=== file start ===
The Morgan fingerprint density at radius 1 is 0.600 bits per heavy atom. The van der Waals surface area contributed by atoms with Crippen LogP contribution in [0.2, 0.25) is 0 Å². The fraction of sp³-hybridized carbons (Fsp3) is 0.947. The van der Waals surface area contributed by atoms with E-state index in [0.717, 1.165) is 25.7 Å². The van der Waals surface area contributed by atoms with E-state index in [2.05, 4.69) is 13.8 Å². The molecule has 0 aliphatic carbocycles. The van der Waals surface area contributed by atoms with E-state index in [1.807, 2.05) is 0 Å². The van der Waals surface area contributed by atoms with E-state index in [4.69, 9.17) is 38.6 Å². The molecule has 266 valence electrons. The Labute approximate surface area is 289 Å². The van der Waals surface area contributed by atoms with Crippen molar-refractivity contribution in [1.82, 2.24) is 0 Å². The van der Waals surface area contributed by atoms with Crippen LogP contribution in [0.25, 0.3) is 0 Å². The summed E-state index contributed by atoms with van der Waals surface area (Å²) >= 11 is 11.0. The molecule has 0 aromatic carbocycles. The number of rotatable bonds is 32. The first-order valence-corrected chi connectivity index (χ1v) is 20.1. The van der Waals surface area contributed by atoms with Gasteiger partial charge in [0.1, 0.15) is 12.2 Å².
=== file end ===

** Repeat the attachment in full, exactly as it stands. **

The Morgan fingerprint density at radius 1 is 0.600 bits per heavy atom. The van der Waals surface area contributed by atoms with Crippen LogP contribution in [0.2, 0.25) is 0 Å². The fraction of sp³-hybridized carbons (Fsp3) is 0.947. The van der Waals surface area contributed by atoms with E-state index in [0.717, 1.165) is 25.7 Å². The van der Waals surface area contributed by atoms with E-state index in [2.05, 4.69) is 13.8 Å². The molecule has 0 aliphatic carbocycles. The van der Waals surface area contributed by atoms with E-state index in [1.807, 2.05) is 0 Å². The van der Waals surface area contributed by atoms with E-state index in [4.69, 9.17) is 38.6 Å². The molecule has 266 valence electrons. The Labute approximate surface area is 289 Å². The van der Waals surface area contributed by atoms with Crippen molar-refractivity contribution in [1.82, 2.24) is 0 Å². The van der Waals surface area contributed by atoms with Crippen LogP contribution in [0.25, 0.3) is 0 Å². The summed E-state index contributed by atoms with van der Waals surface area (Å²) >= 11 is 11.0. The molecule has 0 aromatic carbocycles. The number of rotatable bonds is 32. The first-order valence-corrected chi connectivity index (χ1v) is 20.1. The van der Waals surface area contributed by atoms with Gasteiger partial charge in [0.1, 0.15) is 12.2 Å².